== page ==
David Mozer, director of the International Bicycle Fund, suggests that one practical way to have a positive economic impact is to visit communities that don’t normally receive the benefits of international tourism. His organization leads bike tours around the island, and the itineraries are designed to visit towns that are off the beaten path.
Similarly, we should check that pull of nostalgia when we encounter areas seemingly untouched by the 21st century. During the New York Times ethical travel panel, journalist Michael Luongo talked about “ruin porn”—taking Instagram-worthy selfies in front of crumbling buildings. He said that while the decaying classic architecture might be romantic to us as visitors, it’s important to remember that often these structures serve as homes and workspaces for the local population. He encourages visitors to understand the social issues behind such rundown buildings. Why are they deteriorating? How does housing in Cuba compare with other developing nations? Which buildings have been restored, and why those ones?
It’s also vital to understand Cuba’s revolutions and tumultuous history with the United States—which extend beyond the life and actions of Fidel Castro. This history seeps into everything from the value placed on the arts to the ingenuity and resourcefulness demonstrated in Cubans’ everyday lives. If you’re not inclined to research before you go, you can easily learn more by engaging with locals. I’ve been told by more than one Cuban that they aren’t afraid to express their opinions—on the street corners, in the line for the bodega, around a dominoes table—and that “where you have four Cubans, you’ll find five perspectives.”
Another thing to consider is the environmental impact of your stay. The trade embargo had the unintended consequence of helping to preserve the island’s beauty and ecosystem. For instance, a lack of access to pesticides led to the development of organic farming practices. Due to this and limited beach development, Cuba’s coral reefs are some of the healthiest in the Caribbean.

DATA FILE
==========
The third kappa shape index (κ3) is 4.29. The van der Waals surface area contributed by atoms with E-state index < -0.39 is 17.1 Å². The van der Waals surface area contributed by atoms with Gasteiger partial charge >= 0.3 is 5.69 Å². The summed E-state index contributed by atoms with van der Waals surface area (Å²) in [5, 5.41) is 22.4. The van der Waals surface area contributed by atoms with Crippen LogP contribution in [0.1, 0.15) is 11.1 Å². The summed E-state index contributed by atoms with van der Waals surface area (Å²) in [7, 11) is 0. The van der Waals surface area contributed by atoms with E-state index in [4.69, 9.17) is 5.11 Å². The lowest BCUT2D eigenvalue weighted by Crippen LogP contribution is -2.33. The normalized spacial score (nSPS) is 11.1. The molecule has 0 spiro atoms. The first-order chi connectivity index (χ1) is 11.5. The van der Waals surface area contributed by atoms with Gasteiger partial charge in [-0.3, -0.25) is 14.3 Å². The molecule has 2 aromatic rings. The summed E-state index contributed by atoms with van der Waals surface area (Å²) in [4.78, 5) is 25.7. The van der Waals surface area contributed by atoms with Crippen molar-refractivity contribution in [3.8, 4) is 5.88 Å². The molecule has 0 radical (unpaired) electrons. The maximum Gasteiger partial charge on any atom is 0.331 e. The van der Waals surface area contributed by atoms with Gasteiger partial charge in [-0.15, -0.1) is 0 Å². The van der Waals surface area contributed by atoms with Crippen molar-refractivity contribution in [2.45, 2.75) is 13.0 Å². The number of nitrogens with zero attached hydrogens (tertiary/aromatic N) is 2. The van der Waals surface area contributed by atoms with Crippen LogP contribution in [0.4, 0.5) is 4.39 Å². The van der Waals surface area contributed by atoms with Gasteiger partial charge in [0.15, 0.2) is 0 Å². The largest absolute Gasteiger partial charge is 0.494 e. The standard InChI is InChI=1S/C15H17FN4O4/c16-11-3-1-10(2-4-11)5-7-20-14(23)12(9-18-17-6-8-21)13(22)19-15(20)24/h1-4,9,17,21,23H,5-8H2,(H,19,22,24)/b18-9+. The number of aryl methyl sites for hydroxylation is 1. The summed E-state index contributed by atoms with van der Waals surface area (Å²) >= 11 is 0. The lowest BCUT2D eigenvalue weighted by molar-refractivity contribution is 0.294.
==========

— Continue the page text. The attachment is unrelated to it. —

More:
Peggy Goldman, founder and president of Friendly Planet Travel, said there are concerns increased tourism could interfere with that environmental purity. “There are many parts of Cuba that are environmentally sensitive,” she said in an email. “With so much tourism coming into the country, there is fear that many of the protected areas will become spoiled.”
Part of the solution will depend on the regulations that the Cuban government places on new tourism development. But as travelers, we can embrace best practices for sustainability to ensure that our presence doesn’t harm Cuba’s environment: being mindful of waste and water usage, biking or walking whenever possible, and staying in locally-owned accommodations instead of newly built luxury resorts or chain hotels.
Luckily, such accommodations are easy to come by: Cubans were renting out rooms before Airbnb was a household name, and these casas particulares are one of the best ways to experience local hospitality on the island. A combination of hotel shortages, relaxed government regulations on the private sector, and the potential for profiting from an influx of tourists led locals to develop these casas particulares. As Andrew Motiwalla, founder and director of Discover Corps, told me in an email, “The Cuban people are very entrepreneurial. ... This has created one of the most dynamic networks of community-based tourism suppliers in the world.”
Traveling to Cuba should come with consideration—of politics, the economy, and the perseverance of culture—but I don’t think these challenges mean that we shouldn’t travel to Cuba. I’m cautiously optimistic about the potential for authentic engagement and the economic impact that increased tourism can have, if we travel mindfully. In addition to doing our part as travelers—learning, forming relationships, sharing experiences—it’s also important to examine our motivations for seeing Cuba before it’s “too late.” We must wrestle with the paradox of being desperate to see a culture before it gets ruined by our very presence.